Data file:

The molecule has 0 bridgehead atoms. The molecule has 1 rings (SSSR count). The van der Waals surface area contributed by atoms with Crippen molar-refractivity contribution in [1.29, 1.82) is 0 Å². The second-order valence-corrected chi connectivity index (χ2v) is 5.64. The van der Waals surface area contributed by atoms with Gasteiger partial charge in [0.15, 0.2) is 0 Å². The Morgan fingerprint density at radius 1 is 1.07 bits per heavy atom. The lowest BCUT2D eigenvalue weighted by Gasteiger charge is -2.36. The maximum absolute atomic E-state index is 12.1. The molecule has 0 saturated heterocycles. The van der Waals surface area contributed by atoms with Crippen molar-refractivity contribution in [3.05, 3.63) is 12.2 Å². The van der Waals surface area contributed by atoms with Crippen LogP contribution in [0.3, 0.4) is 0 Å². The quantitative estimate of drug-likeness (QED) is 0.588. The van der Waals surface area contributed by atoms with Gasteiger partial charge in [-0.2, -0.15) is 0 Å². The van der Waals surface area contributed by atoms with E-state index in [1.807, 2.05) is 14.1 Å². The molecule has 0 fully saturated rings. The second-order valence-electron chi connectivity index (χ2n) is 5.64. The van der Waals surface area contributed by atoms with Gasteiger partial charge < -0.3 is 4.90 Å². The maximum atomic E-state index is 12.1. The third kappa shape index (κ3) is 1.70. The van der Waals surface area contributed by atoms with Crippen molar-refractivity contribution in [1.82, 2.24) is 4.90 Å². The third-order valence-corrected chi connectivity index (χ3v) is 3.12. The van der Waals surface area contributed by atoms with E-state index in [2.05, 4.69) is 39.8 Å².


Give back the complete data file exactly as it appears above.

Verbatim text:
The molecule has 0 bridgehead atoms. The molecule has 1 rings (SSSR count). The van der Waals surface area contributed by atoms with Crippen molar-refractivity contribution in [1.29, 1.82) is 0 Å². The second-order valence-corrected chi connectivity index (χ2v) is 5.64. The van der Waals surface area contributed by atoms with Gasteiger partial charge in [0.15, 0.2) is 0 Å². The Morgan fingerprint density at radius 1 is 1.07 bits per heavy atom. The lowest BCUT2D eigenvalue weighted by Gasteiger charge is -2.36. The maximum absolute atomic E-state index is 12.1. The molecule has 0 saturated heterocycles. The van der Waals surface area contributed by atoms with Crippen molar-refractivity contribution in [3.05, 3.63) is 12.2 Å². The van der Waals surface area contributed by atoms with Crippen LogP contribution in [0.3, 0.4) is 0 Å². The quantitative estimate of drug-likeness (QED) is 0.588. The van der Waals surface area contributed by atoms with Gasteiger partial charge in [-0.2, -0.15) is 0 Å². The van der Waals surface area contributed by atoms with E-state index in [1.807, 2.05) is 14.1 Å². The molecule has 0 fully saturated rings. The second-order valence-electron chi connectivity index (χ2n) is 5.64. The van der Waals surface area contributed by atoms with Gasteiger partial charge < -0.3 is 4.90 Å². The maximum atomic E-state index is 12.1. The third kappa shape index (κ3) is 1.70. The van der Waals surface area contributed by atoms with Crippen molar-refractivity contribution in [1.82, 2.24) is 4.90 Å². The third-order valence-corrected chi connectivity index (χ3v) is 3.12. The van der Waals surface area contributed by atoms with E-state index in [2.05, 4.69) is 39.8 Å².